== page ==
I arrived in Ho Chi Minh City with Stewart, a friend of Nicola who is a friend of Jenny, the sister of my friend, Ali. A tenuous connection at best. I must also mention that Ali’s daughter, Kate, recently raised a very impressive 61 pounds for Room to Read selling Christmas cards she made – how beautiful – thanks so much Kate your selfless social entrepreneurialism blew me away (ask Daddy what that means, actually, better ask Mummy).
Stewart, a keen Ironman triathlete, cycled out to meet me at Cu Chi, and he and his wife, Deirbhle, very kindly put me up for my first weekend in Ho Chi Minh City, but his kindness and help didn’t end there – more on that later.
Punctuated by blocks of high rise here and there, the buildings in Ho Chi Minh, previously Saigon, sprawled out from a compact central block of taller buildings at a relatively low height. As Stewart and I cycled in from the suburbs only the increased population of people and motorbikes suggested we had arrived in the largest city in Vietnam. Home to nine million people and five million motorbikes the low rise skyline was a retrospective observation. Avoiding said people and motorbikes was all consuming.
The rules of the road were quite easy to pick up as there weren’t any. Summed up later when my Mum read out Vietnamese traffic light rules from a t-shirt in Hoi An:
‘Green = I can go
Orange = I can go
Red = I can STILL go!’
The absence of rules, however, appeared to cause everyone to travel in anticipation of immanent fatal catastrophe, and somehow it seemed to work. Despite the volume of traffic and the every-man-for-themselves ethos there is an unexpected patience and I haven’t yet witnessed or experienced road rage. Perhaps it’s because everyone is concentrating on not hitting anyone else, one near miss leads seamlessly into another until you reach your destination, emotions take too long to form along the way and when you arrive you’re simply overwhelmed by gratitude.
Settling in to life in Ho Chi Minh has been surprisingly easy due to the people I have met. Anh and Yen, the Vietnamese couple in whose apartment I rent a room, helped me buy a motorbike from a previous tenant, and are always on hand to help me navigate the map of life hidden behind the witchcraft otherwise known as the Vietnamese language.
Learning Vietnamese has been like learning how to talk all over again. Beyond the obvious differences in words and letters lies a range of pronunciation and intonation combinations that have caused me to make noises never before heard by the human ear. I know this to be true by the looks of confusion and horror, often followed by hysterics, that adorn the face of my tirelessly patient language exchange partner, Quỳnh.
I had visited the restaurant only once before when I met Thuy, a local lady who shared a table with me over lunch. Through a common interest in Yoga, Thuy invited me to join her and a friend at the home of an Australian Vietnamese couple who offered classes on a donation basis. The second time I visited the restaurant I was sat searching for language exchange partners on my phone when Thuy’s friend (whose name escapes me) and Quỳnh walked in and joined me for lunch. Quỳnh, bless her heart, fearlessly volunteered to help me learn Vietnamese in exchange for my help with her English.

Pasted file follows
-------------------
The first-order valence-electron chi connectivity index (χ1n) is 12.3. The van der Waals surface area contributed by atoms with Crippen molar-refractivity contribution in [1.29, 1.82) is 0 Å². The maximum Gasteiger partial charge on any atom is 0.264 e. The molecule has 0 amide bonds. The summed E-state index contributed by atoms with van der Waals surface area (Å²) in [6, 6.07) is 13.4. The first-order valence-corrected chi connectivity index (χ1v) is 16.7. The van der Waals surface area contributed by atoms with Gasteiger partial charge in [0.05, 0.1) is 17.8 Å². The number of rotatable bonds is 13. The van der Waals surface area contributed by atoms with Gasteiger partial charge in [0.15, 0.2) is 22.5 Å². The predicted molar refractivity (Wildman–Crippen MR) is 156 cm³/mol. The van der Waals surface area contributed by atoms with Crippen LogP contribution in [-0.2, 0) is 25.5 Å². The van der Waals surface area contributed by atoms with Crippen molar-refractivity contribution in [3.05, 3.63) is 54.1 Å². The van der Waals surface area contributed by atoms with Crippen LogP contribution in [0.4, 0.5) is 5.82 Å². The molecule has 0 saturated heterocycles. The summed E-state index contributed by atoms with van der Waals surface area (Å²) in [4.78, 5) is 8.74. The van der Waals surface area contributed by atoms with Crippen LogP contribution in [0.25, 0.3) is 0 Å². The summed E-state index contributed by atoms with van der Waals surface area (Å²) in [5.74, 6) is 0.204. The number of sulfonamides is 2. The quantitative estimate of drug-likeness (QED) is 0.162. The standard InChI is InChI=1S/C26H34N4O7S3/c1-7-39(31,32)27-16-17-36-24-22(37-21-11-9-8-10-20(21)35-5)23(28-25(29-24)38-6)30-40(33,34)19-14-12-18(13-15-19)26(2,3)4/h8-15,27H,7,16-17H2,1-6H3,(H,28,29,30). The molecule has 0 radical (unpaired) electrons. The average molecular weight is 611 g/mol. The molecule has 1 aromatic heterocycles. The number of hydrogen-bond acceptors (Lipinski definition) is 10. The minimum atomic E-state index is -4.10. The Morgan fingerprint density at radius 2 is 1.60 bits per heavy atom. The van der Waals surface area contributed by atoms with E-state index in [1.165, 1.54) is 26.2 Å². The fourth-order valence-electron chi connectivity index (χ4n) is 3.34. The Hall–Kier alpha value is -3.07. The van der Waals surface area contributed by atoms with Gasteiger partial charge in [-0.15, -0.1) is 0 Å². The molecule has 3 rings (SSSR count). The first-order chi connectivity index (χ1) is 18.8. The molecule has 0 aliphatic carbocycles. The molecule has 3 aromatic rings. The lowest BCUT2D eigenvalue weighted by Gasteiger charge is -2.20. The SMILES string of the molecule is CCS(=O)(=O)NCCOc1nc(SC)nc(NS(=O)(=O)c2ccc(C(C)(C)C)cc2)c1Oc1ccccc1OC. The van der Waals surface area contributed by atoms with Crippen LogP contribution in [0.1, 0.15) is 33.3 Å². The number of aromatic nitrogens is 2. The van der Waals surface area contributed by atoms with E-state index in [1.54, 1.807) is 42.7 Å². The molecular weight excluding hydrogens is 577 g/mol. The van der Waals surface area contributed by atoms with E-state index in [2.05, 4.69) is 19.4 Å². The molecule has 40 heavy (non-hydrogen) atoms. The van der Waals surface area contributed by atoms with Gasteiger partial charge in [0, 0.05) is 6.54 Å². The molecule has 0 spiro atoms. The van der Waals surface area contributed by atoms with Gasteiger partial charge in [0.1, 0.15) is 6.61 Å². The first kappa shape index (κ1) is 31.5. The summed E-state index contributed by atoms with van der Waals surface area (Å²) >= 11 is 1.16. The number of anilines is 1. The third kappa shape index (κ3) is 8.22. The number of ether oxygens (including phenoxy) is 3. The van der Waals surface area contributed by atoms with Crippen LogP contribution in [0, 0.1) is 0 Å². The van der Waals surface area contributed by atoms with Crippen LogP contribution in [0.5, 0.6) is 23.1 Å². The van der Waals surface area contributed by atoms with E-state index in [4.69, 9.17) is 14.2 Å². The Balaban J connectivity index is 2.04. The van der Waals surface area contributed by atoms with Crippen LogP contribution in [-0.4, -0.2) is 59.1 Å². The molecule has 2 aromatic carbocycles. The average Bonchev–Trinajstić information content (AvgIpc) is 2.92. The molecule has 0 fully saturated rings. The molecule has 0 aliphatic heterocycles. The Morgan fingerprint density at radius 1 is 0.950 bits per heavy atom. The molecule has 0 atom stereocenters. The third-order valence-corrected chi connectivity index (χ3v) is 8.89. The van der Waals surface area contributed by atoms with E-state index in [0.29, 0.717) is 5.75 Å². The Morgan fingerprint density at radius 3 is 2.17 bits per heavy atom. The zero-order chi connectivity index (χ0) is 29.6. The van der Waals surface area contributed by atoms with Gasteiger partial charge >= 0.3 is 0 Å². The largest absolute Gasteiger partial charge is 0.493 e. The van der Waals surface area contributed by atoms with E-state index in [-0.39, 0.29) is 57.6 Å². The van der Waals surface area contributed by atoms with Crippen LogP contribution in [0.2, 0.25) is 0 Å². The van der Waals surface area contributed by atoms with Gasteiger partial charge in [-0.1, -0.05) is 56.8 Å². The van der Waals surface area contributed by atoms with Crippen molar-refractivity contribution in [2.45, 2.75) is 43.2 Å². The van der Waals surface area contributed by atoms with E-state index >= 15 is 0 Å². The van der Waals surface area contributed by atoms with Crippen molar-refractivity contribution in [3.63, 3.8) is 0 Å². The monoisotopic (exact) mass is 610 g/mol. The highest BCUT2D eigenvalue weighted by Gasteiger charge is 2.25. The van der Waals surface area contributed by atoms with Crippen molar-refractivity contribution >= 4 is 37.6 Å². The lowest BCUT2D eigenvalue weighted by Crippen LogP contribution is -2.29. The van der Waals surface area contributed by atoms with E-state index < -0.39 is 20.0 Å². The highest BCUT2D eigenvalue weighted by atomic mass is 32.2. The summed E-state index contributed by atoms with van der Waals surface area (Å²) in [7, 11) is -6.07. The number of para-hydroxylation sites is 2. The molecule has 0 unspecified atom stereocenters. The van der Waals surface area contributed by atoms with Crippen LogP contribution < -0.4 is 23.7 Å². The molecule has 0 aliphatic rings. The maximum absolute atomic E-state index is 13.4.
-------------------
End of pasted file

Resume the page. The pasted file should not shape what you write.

The spoken languages of Vietnamese and Cambodian, my Dad observed, ‘always sounds like someone’s getting a bollocking.’
In less than two weeks I had somewhere to live that felt like home, a motorbike, a language exchange partner, running and yoga buddies, and, thanks to Stewart, my first English tuition student. Oh, and a nice lady who sells fresh coconuts at the right price and a sweet vendor with the tastiest (and highly addictive) banana skin (yes, banana skin) , peanut, sesame and ginger sweets, yum yum!
Mum and Dad arrived into Ho Chi Minh on time but without their luggage. This turned out to be good preparation for the remainder of their visit. A busy schedule of travel and discovery lay ahead, some of which might have taken place on bicycles. When the luggage caught up, some drastic down-sizing of perceived necessity and ‘stuff’ saw three suitcases shrink to three twenty litre dry bags with space to spare.
The next eighteen days took in a tour of Ho Chi Minh, the Cu Chi Tunnels, a river cruise through the Mekong Delta to Phnom Penh, the killing fields, a taxi ride to Siem Reap where we cycled and walked around the UNESCO world heritage centre Angkor Archaeological Park, a flight to Da Nang on the east cost of Vietnam where we hired motorbikes to visit Hue, home to the Imperial City (another UNESCO centre) and Hoi An (yet another UNESCO centre), finally returning to Ho Chi Minh city to savour the last couple of nights.
Some pictures of the Baillie’s on tour….
I was totally spoilt the entire time, not so much by the extraordinary places we visited, the comparative luxury of the accommodation, or the delicious food we enjoyed. Which after eighteen months of bicycle touring felt like the sort of indulgences one might enjoy after winning the lottery. No. I was spoilt by the company of two of the most generous, caring and sincere people I know and have the privilege of calling Mum and Dad. Thank you Mum and Dad it was amazing to see your familiar faces in unfamiliar places, where will we meet again?
I’m pleased to say that life has gotten in the way of the ascetic daily rituals idealised in my last post, yoga and meditation being the only ones that continued as planned. More exciting changes ahead in the field of work look to further deviate the structure of my days away from the original plan. A great example of how setting goals and intentions, and putting yourself ‘out there,’ leads to events and circumstances that you could never have logically foreseen. All things going well, I will be spending a lot more time tutoring in possibly the best learning environment in Ho Chi Minh City, more on that next time….